Most of you must have not heard of this extortion business but it is paramount to make mention and note the fact that some newspaper gets more money from extorting people than from their advertorials. The ads that run most are for witch doctors, herbalists but they are expanding. It is big business for them and they claim to be doing a service to the readers.

 

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“Red Pepper offices sealed off” Photo by: Patrick Mugumya 

Question of genuine stories involving advertisers; you will believe me; media houses have been so coy, when dealing with stories that involve major advertisers. This is an issue that has an implication on their business. When it was unearthed that information on sim card registration was being mismanaged by telecoms, media houses chose not to point a finger out, this is on business grounds. It is something they need to find how to strike a balance between.

Trending useless topics; Ugandan media a times has a tendency of trending extremely useless stories in the face of important happenings. Case in point is when the Mini Skirt issue came up and a big deal was made out of it, which was a totally nonsensical issue to waste pages on, it deserved mention but not all the due attention it harvested.

Tabloidization of important news; we are in a situation where core news items about the economy take the back stage while trivialities and personal eye catching stories like Bad Black’s relationships, marriage story of Bobi Wine, take the front pages and more space in the newspapers. How are you helping the country this way? How? Where is the educational and enlightenment value? This needs to change.

Bubblegum Journalism; One more thing, Ugandan elite have positioned themselves such that their days are kick-started by what appears on the front pages of the dailies. In this case, when print houses do not follow up on stories probably because there is little to benefit from, Ugandans forget about it, for instance the scandal at the ministry of Public Service orchestrated by Principal Accountant Christopher Obey, former PS, Jimmy Lwamafa and group, where more than Ushs. 60 billion was lost in this case but the whole issue has gone to oblivion, I won’t be surprised if you asked me to explain who Obel is!! Thanks to our dailies for their bubblegum journalism.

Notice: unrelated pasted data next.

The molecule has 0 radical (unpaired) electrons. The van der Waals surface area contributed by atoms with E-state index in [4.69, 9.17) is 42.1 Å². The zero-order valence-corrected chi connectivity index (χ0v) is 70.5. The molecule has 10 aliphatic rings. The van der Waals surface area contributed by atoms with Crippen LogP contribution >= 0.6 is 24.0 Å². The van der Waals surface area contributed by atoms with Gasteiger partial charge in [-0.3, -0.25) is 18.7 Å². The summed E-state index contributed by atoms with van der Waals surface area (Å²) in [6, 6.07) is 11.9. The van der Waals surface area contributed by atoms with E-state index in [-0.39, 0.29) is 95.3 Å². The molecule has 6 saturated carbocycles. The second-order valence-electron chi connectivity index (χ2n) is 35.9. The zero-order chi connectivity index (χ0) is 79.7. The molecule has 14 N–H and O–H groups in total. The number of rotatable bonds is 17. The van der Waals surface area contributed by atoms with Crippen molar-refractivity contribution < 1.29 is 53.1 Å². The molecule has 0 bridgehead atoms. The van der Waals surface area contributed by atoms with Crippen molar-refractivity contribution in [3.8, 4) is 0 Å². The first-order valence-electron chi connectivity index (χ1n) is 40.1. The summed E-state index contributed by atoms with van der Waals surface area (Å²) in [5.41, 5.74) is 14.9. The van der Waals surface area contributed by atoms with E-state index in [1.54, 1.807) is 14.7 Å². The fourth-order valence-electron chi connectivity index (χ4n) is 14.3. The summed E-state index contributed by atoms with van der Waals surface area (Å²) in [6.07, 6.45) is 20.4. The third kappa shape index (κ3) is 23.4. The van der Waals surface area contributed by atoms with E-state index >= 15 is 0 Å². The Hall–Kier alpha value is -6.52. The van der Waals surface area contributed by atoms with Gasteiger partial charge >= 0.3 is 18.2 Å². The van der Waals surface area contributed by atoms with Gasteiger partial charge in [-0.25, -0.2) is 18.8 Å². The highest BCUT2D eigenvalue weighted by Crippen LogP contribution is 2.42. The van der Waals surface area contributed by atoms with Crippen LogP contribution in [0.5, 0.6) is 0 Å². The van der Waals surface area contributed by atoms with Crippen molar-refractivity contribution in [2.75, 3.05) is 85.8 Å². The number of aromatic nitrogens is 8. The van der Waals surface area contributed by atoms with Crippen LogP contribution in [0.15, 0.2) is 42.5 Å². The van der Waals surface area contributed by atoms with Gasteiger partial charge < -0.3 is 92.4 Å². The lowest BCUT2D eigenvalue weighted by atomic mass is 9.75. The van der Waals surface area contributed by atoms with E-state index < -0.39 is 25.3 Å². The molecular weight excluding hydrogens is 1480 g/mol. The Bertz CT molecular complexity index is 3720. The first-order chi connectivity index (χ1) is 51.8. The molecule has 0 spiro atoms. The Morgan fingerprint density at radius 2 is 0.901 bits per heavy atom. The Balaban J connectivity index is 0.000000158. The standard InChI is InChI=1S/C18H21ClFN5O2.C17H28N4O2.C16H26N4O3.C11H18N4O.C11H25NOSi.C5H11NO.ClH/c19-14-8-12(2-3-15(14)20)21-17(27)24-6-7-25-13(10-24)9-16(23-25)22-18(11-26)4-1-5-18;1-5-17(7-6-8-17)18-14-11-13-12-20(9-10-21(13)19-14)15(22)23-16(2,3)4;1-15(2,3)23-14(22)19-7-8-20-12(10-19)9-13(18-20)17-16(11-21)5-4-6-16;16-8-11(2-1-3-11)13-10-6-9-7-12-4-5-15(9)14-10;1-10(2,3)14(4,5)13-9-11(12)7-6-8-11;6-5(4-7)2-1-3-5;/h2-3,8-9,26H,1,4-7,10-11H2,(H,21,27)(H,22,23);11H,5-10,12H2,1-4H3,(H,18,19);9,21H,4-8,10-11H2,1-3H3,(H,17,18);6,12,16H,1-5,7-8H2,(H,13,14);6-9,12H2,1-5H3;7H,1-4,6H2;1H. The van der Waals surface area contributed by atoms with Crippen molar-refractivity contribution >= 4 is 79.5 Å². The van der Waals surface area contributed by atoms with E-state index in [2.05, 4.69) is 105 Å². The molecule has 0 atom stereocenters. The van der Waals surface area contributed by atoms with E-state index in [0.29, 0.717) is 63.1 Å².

Provision of online content; there are very many readers who base on online content but the level at which content is uploaded does not inform the populace within Uganda and beyond on a timely basis. It’s understandable that print media houses make money through sales of daily printout copies. However it takes them more than 24 hours to upload the rest of the information online save the home pages and a few stories that break during the day. If their role is to inform, please they should do it willingly. Only The Observer uploads most of its content as is on the printed pages, the rest do not. This is a disservice.

Muting of news; in Sports, Uganda has been running two leagues (we all know, no! we all don’t know) USL and FUFA Super League saga, TV broadcast houses and newspapers kept Uganda in umbra as much as they could about USL yet local players found it important to play in USL because they knew it would give them desired international coverage that would sell them to clubs outside Uganda due to its links with Supersports. This means a local man did not even know, there was anything like USL in Uganda, unless they watched a few programs like NTV’s Sports Bar or NBS’ 4-4-2 TV programs.

 

codorn Police officers strolling in front of Daily Monitor offices in Namuwongo, Photo adopted from Daily Monitor.

Ignoring of information; lastly, so many letters which are very important and informative are written by elite Ugandans within and abroad but media houses sit on them and do not publish them in the “letter” column and or as guest writers, this is partly because of some of the reasons mentioned above, space is preserved for that tabloid-like style of writing. I deem this a frustration to Ugandans who wish to share their experiences and knowledge to the populace.

All in all, the above need to be looked into as the media houses resume operations (I hope).

By Sam Agona – http://www.samagona.org/?p=139